In preparation for the appointment of its first dedicated Digital Scholarship Librarian in early 2019, the National Library of Scotland found itself in the fortunate position of being able to learn from other digital scholarship services, while at the same time seeking to ensure that its efforts and services remain relevant to more than just the ‘usual suspects’, by aiming to expand beyond the traditional digital scholarship link between libraries and academic scholars.
Home to circa 5 million digital collection items (growing by hundreds of thousands every year), the Library therefore decided to address this lack of cross-sector connection by running a year-long engagement programme of “21st century reading” workshops on TDM skills throughout 2018. The fundamental position upon which these workshops were based was the understanding that collaboration is essential so that researchers, developers, GLAMs, and independent innovators are able to discover what they can offer each other, what they need from each other, and what they can potentially achieve together.
The intention of the series, which was run in collaboration with the University of Glasgow and with funding from the Royal Society of Edinburgh, was to bring the four stakeholder groups (academia, GLAM, industry, and independents) together to query the current state of awareness and ability regarding TDM within Scotland, to explore the potential for wider communities to make use of these approaches to knowledge and data, and to investigate how massive text collections of cultural heritage organisations can be exposed to researchers both outside, as well as within academic institutions.
Based on findings from the workshop series, this paper will outline the often underrepresented stakeholder-diversity driven approach to setting up a dedicated large-scale digital scholarship programme at a national institution, and discuss the impact such an approach can have on the different stakeholder groups. It will give an insight into the successes and challenges faced throughout the workshop series, as well as the consequent lessons learned.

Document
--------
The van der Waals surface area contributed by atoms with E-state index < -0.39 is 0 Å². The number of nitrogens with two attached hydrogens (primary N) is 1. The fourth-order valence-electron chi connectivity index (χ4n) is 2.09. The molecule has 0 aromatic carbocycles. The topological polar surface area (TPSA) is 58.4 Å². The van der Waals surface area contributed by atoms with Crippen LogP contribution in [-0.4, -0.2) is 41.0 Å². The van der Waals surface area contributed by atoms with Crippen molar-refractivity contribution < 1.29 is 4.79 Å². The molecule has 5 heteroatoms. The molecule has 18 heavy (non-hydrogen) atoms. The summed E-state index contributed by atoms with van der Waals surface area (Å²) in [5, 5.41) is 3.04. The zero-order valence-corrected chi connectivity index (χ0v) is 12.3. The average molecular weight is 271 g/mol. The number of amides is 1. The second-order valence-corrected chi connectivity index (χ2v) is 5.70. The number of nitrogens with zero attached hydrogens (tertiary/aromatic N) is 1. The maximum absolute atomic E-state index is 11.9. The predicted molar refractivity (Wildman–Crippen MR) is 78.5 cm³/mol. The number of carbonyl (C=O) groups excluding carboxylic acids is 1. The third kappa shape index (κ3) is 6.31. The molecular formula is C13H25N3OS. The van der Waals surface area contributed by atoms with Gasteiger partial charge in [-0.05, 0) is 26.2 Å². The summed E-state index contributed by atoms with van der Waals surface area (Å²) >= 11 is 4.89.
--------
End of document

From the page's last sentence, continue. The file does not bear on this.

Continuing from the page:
[This paper would be of interest to those at a similar or earlier stage of digital scholarship development, to hear about lessons learned regarding the stakeholder-diversity approach taken by the National Library of Scotland.]
With a background in digitisation and project management, Ines Byrne has worked with digital collections at the National Library of Scotland for the past 10 years. Starting out as project manager for the Library’s mass digitisation service in 2009, Ines has worked as the Digital Collections Specialist for 5 years before being appointed as the Digital Transition Manager in 2017. In this role she defines, leads and supports the delivery of the Library’s strategic goal to have a third of its collections in digital format by 2025. This includes responsibility for developing approaches for growing the born-digital and digitised collections, overseeing digital assets management activities, and steering the development of new service models for digital scholarship and digital humanities to exploit the Library’s digital collections.
Dementia and Memory Institutions
Nick Barratt, Senate House Library, United Kingdom
A thought piece exploring the potential for research libraries to contribute to wider societal infrastructure – physical and digital – to support people living with dementia, drawing on case studies from the UK. The paper extends beyond the HE research library community, but shows how LIBER organisations might deliver meaningful community outreach, engagement and impact whilst fulfilling their wider academic mission.
Dr Nick Barratt is the Director of Senate House Library, University of London as well as an author, broadcaster and historian best known for his work on BBC’s TV series Who Do You Think You Are. He is also an honorary associate professor of public history at the University of Nottingham, a teaching fellow at the University of Dundee, and a fellow of the Royal Historical Society. His most recent publication The Restless Kings explores the reigns of Henry II, Richard I and John. He is currently the President of the Federation of Family History Societies and sits on the Executive Committee of the Community Archives and Heritage Group.